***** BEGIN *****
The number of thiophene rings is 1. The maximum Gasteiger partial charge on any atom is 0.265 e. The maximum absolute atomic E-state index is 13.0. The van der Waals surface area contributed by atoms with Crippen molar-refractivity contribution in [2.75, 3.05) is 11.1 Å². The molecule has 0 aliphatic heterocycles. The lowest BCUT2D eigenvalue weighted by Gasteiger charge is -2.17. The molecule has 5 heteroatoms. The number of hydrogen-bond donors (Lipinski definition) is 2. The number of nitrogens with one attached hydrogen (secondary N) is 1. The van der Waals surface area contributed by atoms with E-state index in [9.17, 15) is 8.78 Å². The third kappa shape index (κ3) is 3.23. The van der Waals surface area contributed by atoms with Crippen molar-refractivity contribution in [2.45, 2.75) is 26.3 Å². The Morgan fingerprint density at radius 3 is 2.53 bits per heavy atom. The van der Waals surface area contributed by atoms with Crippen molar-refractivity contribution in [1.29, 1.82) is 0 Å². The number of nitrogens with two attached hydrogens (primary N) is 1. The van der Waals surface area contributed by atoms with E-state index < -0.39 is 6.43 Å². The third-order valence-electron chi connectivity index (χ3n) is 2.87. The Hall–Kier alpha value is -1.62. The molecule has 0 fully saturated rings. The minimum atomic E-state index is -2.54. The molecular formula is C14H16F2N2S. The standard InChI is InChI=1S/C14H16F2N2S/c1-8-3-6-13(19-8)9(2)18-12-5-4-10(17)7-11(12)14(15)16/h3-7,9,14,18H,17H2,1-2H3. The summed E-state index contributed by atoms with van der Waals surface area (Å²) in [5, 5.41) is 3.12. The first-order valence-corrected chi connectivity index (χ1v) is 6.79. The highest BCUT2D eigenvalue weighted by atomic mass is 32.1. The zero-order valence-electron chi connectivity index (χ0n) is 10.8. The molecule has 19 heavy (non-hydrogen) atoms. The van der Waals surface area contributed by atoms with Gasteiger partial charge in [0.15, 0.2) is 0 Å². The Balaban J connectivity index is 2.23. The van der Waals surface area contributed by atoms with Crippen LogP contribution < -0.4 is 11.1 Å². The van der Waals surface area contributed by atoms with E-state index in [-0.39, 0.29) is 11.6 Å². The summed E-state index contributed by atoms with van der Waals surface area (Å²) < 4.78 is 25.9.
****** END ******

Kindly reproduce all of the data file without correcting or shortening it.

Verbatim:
The number of thiophene rings is 1. The maximum Gasteiger partial charge on any atom is 0.265 e. The maximum absolute atomic E-state index is 13.0. The van der Waals surface area contributed by atoms with Crippen molar-refractivity contribution in [2.75, 3.05) is 11.1 Å². The molecule has 0 aliphatic heterocycles. The lowest BCUT2D eigenvalue weighted by Gasteiger charge is -2.17. The molecule has 5 heteroatoms. The number of hydrogen-bond donors (Lipinski definition) is 2. The number of nitrogens with one attached hydrogen (secondary N) is 1. The van der Waals surface area contributed by atoms with E-state index in [9.17, 15) is 8.78 Å². The third kappa shape index (κ3) is 3.23. The van der Waals surface area contributed by atoms with Crippen molar-refractivity contribution in [2.45, 2.75) is 26.3 Å². The Morgan fingerprint density at radius 3 is 2.53 bits per heavy atom. The van der Waals surface area contributed by atoms with Crippen molar-refractivity contribution in [1.29, 1.82) is 0 Å². The number of nitrogens with two attached hydrogens (primary N) is 1. The van der Waals surface area contributed by atoms with E-state index < -0.39 is 6.43 Å². The third-order valence-electron chi connectivity index (χ3n) is 2.87. The Hall–Kier alpha value is -1.62. The molecule has 0 fully saturated rings. The minimum atomic E-state index is -2.54. The molecular formula is C14H16F2N2S. The standard InChI is InChI=1S/C14H16F2N2S/c1-8-3-6-13(19-8)9(2)18-12-5-4-10(17)7-11(12)14(15)16/h3-7,9,14,18H,17H2,1-2H3. The summed E-state index contributed by atoms with van der Waals surface area (Å²) in [5, 5.41) is 3.12. The first-order valence-corrected chi connectivity index (χ1v) is 6.79. The highest BCUT2D eigenvalue weighted by atomic mass is 32.1. The zero-order valence-electron chi connectivity index (χ0n) is 10.8. The molecule has 19 heavy (non-hydrogen) atoms. The van der Waals surface area contributed by atoms with Gasteiger partial charge in [0.15, 0.2) is 0 Å². The Balaban J connectivity index is 2.23. The van der Waals surface area contributed by atoms with Crippen LogP contribution < -0.4 is 11.1 Å². The van der Waals surface area contributed by atoms with E-state index in [-0.39, 0.29) is 11.6 Å². The summed E-state index contributed by atoms with van der Waals surface area (Å²) < 4.78 is 25.9.